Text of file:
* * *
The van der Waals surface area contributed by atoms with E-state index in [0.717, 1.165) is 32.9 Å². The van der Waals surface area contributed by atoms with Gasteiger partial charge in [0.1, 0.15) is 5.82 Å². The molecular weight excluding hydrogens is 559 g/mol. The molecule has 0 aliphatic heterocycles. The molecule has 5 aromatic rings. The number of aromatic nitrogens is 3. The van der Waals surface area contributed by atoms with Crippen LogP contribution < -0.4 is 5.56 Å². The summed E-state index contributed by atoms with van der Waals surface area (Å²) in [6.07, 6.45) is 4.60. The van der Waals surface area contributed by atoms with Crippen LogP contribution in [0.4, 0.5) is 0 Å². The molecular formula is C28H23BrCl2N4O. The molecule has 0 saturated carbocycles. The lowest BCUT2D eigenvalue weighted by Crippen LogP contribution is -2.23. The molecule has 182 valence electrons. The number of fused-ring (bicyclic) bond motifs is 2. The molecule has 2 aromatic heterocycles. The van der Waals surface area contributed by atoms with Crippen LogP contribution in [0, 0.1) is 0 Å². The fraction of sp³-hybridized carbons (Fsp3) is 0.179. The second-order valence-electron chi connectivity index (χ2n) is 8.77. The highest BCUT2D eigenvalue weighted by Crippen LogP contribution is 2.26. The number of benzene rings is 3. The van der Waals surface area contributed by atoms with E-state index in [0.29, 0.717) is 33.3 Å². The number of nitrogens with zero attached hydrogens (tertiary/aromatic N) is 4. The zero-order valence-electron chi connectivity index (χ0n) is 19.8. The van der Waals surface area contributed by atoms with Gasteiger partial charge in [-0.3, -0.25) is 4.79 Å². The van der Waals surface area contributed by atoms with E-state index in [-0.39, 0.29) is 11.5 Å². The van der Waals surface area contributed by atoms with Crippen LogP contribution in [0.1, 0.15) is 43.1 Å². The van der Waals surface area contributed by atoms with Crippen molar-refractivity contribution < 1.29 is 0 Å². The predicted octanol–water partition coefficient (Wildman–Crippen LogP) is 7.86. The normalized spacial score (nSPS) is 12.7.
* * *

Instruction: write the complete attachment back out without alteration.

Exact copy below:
The van der Waals surface area contributed by atoms with E-state index in [0.717, 1.165) is 32.9 Å². The van der Waals surface area contributed by atoms with Gasteiger partial charge in [0.1, 0.15) is 5.82 Å². The molecular weight excluding hydrogens is 559 g/mol. The molecule has 0 aliphatic heterocycles. The molecule has 5 aromatic rings. The number of aromatic nitrogens is 3. The van der Waals surface area contributed by atoms with Crippen LogP contribution < -0.4 is 5.56 Å². The summed E-state index contributed by atoms with van der Waals surface area (Å²) in [6.07, 6.45) is 4.60. The van der Waals surface area contributed by atoms with Crippen LogP contribution in [0.4, 0.5) is 0 Å². The molecular formula is C28H23BrCl2N4O. The molecule has 0 saturated carbocycles. The lowest BCUT2D eigenvalue weighted by Crippen LogP contribution is -2.23. The molecule has 182 valence electrons. The number of fused-ring (bicyclic) bond motifs is 2. The molecule has 2 aromatic heterocycles. The van der Waals surface area contributed by atoms with Crippen LogP contribution in [0, 0.1) is 0 Å². The fraction of sp³-hybridized carbons (Fsp3) is 0.179. The second-order valence-electron chi connectivity index (χ2n) is 8.77. The highest BCUT2D eigenvalue weighted by Crippen LogP contribution is 2.26. The number of benzene rings is 3. The van der Waals surface area contributed by atoms with E-state index in [0.29, 0.717) is 33.3 Å². The number of nitrogens with zero attached hydrogens (tertiary/aromatic N) is 4. The zero-order valence-electron chi connectivity index (χ0n) is 19.8. The van der Waals surface area contributed by atoms with Gasteiger partial charge in [-0.3, -0.25) is 4.79 Å². The van der Waals surface area contributed by atoms with E-state index in [-0.39, 0.29) is 11.5 Å². The van der Waals surface area contributed by atoms with Crippen LogP contribution in [0.1, 0.15) is 43.1 Å². The van der Waals surface area contributed by atoms with Crippen molar-refractivity contribution < 1.29 is 0 Å². The predicted octanol–water partition coefficient (Wildman–Crippen LogP) is 7.86. The normalized spacial score (nSPS) is 12.7.